Vitoshka – Sofia’s main boulevard which hosts wonderful Art Nouveau buildings and equally as grand designer brands. On a warm summers day it can feel almost Parisian.
Eagles’ Bridge – named for the four eagle statues on each side of the bridge that are said to be its protectors and patrons.
Slaveykov Square – named for father and son writers Petko and Pencho Slaveykov, this is a peaceful little place to people watch. The main library is located here and you will find charming old ladies selling second hand books from stalls on the stage.
Borisova Gradina – beautiful park named after the Bulgarian Tsar Boris III. This is Sofia’s oldest park with construction starting in 1882.
National Palace of Culture – striking example of communist architecture but also an important performance and exhibition venue. Hall 1 can host 3,380 people with smaller venues inside. The grounds outside are attractive and often host markets.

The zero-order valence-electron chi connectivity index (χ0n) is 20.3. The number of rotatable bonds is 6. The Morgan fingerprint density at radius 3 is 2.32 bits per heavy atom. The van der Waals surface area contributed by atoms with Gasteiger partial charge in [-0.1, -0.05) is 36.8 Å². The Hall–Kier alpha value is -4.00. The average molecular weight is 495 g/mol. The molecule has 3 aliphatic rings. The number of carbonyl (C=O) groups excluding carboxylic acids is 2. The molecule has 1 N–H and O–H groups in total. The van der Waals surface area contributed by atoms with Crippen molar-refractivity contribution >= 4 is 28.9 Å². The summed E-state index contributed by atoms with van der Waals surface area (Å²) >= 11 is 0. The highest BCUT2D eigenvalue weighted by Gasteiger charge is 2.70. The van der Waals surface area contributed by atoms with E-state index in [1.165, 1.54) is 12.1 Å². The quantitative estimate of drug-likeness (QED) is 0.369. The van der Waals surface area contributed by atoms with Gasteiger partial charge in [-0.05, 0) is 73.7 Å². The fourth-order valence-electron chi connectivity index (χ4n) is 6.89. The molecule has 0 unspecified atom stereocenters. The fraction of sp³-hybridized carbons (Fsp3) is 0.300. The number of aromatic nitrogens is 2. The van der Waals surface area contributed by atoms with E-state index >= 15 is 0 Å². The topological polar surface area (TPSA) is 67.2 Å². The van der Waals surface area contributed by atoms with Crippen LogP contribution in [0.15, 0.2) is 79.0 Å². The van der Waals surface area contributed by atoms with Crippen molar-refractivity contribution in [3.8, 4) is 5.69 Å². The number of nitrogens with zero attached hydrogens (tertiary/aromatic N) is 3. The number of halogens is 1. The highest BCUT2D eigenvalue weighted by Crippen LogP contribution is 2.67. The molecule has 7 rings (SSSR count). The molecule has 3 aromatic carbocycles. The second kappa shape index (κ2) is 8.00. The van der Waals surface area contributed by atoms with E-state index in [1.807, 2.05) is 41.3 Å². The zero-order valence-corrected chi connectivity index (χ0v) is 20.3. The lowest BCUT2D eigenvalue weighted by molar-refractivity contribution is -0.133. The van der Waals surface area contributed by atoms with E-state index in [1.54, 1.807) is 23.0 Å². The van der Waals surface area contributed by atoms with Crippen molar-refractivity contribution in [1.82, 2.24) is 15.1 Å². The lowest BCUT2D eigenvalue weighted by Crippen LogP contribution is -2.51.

National Historical Museum – Bulgaria’s largest museum where you can find out more about Bulgaria’s fascinating history. This used to be the residence of Bulgaria’s last communist leader Todor Zhivkov and is located outside of the city centre in Boyana.
Unlike other capital cities, Sofia doesn’t get swarmed with tourists. Summer (June-August) in Sofia is very warm but generally a lot milder than other locations in the rest of Bulgaria. Winter is icy cold and there are popular ski resorts outside of the city.
Easter time is a good time to visit Sofia as celebrations and the blooming plants bring an extra level of colour to the city. Sofia film festival is also held annually in March and Sofia Pride is held every June.
Bulgaria is not part of the Schengen Zone yet although the right steps have been taken to obtain membership. Bulgaria is part of the European Union, however, and its visa requirements fall in line with what you would expect from most EU states.
The currency of Bulgaria is the lev. Other currencies are not officially accepted in most venues, so it is advised to ensure you only carry Bulgarian currency.
Cash dispensers are widely available. Credit and debit cards are widely accepted